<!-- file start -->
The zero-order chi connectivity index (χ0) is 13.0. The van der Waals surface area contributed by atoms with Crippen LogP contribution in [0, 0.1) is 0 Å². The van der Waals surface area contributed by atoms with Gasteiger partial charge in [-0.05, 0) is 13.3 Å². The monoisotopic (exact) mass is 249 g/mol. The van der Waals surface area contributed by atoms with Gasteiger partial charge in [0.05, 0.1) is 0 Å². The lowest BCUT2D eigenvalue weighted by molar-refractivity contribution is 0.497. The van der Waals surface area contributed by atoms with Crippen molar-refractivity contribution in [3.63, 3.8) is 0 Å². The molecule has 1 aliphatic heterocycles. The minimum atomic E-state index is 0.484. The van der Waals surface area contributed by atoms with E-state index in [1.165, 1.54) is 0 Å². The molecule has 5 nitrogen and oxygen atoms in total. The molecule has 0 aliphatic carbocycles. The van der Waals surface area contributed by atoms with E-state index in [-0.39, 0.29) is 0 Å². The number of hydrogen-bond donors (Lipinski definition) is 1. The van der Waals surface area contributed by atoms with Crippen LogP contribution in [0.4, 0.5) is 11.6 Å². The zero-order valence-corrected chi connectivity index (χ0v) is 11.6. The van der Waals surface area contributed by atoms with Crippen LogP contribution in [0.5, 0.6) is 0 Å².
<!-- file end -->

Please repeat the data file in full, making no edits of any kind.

The zero-order chi connectivity index (χ0) is 13.0. The van der Waals surface area contributed by atoms with Crippen LogP contribution in [0, 0.1) is 0 Å². The van der Waals surface area contributed by atoms with Gasteiger partial charge in [-0.05, 0) is 13.3 Å². The monoisotopic (exact) mass is 249 g/mol. The van der Waals surface area contributed by atoms with Gasteiger partial charge in [0.05, 0.1) is 0 Å². The lowest BCUT2D eigenvalue weighted by molar-refractivity contribution is 0.497. The van der Waals surface area contributed by atoms with Crippen molar-refractivity contribution in [3.63, 3.8) is 0 Å². The molecule has 1 aliphatic heterocycles. The minimum atomic E-state index is 0.484. The van der Waals surface area contributed by atoms with E-state index in [1.165, 1.54) is 0 Å². The molecule has 5 nitrogen and oxygen atoms in total. The molecule has 0 aliphatic carbocycles. The van der Waals surface area contributed by atoms with E-state index in [-0.39, 0.29) is 0 Å². The number of hydrogen-bond donors (Lipinski definition) is 1. The van der Waals surface area contributed by atoms with Crippen LogP contribution in [0.4, 0.5) is 11.6 Å². The zero-order valence-corrected chi connectivity index (χ0v) is 11.6. The van der Waals surface area contributed by atoms with Crippen LogP contribution in [0.5, 0.6) is 0 Å².